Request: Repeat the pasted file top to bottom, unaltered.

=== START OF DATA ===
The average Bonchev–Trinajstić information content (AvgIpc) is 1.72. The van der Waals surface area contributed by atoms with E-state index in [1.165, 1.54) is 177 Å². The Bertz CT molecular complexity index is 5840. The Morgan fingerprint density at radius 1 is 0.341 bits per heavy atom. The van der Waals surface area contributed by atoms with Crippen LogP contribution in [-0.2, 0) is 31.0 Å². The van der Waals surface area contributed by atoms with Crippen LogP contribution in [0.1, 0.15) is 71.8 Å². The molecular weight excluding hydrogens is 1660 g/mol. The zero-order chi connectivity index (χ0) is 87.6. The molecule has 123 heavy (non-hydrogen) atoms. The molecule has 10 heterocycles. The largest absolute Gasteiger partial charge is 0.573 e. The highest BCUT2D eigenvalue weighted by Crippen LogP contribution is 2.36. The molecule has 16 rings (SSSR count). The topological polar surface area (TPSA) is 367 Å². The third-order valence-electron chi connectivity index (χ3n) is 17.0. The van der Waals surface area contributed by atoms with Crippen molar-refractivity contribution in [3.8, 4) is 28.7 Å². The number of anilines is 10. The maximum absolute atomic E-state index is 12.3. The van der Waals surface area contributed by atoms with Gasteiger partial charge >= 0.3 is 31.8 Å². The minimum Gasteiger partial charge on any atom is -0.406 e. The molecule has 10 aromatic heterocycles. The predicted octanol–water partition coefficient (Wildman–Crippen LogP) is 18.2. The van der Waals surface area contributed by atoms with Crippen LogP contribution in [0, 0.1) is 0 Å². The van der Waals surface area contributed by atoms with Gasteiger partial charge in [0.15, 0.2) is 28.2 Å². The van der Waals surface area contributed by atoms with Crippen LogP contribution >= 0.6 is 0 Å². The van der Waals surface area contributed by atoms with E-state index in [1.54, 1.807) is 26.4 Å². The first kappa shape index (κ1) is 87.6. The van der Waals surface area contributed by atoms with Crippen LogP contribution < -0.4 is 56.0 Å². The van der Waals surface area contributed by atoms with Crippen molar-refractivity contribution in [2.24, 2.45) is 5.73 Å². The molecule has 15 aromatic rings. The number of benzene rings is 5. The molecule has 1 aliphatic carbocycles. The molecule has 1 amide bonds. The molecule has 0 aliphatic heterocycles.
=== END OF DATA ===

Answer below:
The average Bonchev–Trinajstić information content (AvgIpc) is 1.72. The van der Waals surface area contributed by atoms with E-state index in [1.165, 1.54) is 177 Å². The Bertz CT molecular complexity index is 5840. The Morgan fingerprint density at radius 1 is 0.341 bits per heavy atom. The van der Waals surface area contributed by atoms with Crippen LogP contribution in [-0.2, 0) is 31.0 Å². The van der Waals surface area contributed by atoms with Crippen LogP contribution in [0.1, 0.15) is 71.8 Å². The molecular weight excluding hydrogens is 1660 g/mol. The zero-order chi connectivity index (χ0) is 87.6. The molecule has 123 heavy (non-hydrogen) atoms. The molecule has 10 heterocycles. The largest absolute Gasteiger partial charge is 0.573 e. The highest BCUT2D eigenvalue weighted by Crippen LogP contribution is 2.36. The molecule has 16 rings (SSSR count). The topological polar surface area (TPSA) is 367 Å². The third-order valence-electron chi connectivity index (χ3n) is 17.0. The van der Waals surface area contributed by atoms with Crippen molar-refractivity contribution in [3.8, 4) is 28.7 Å². The number of anilines is 10. The maximum absolute atomic E-state index is 12.3. The van der Waals surface area contributed by atoms with Gasteiger partial charge >= 0.3 is 31.8 Å². The minimum Gasteiger partial charge on any atom is -0.406 e. The molecule has 10 aromatic heterocycles. The predicted octanol–water partition coefficient (Wildman–Crippen LogP) is 18.2. The van der Waals surface area contributed by atoms with Crippen LogP contribution in [0, 0.1) is 0 Å². The van der Waals surface area contributed by atoms with Gasteiger partial charge in [0.15, 0.2) is 28.2 Å². The van der Waals surface area contributed by atoms with Crippen LogP contribution >= 0.6 is 0 Å². The van der Waals surface area contributed by atoms with E-state index in [1.54, 1.807) is 26.4 Å². The first kappa shape index (κ1) is 87.6. The van der Waals surface area contributed by atoms with Crippen LogP contribution < -0.4 is 56.0 Å². The van der Waals surface area contributed by atoms with Crippen molar-refractivity contribution in [2.24, 2.45) is 5.73 Å². The molecule has 15 aromatic rings. The number of benzene rings is 5. The molecule has 1 aliphatic carbocycles. The molecule has 1 amide bonds. The molecule has 0 aliphatic heterocycles.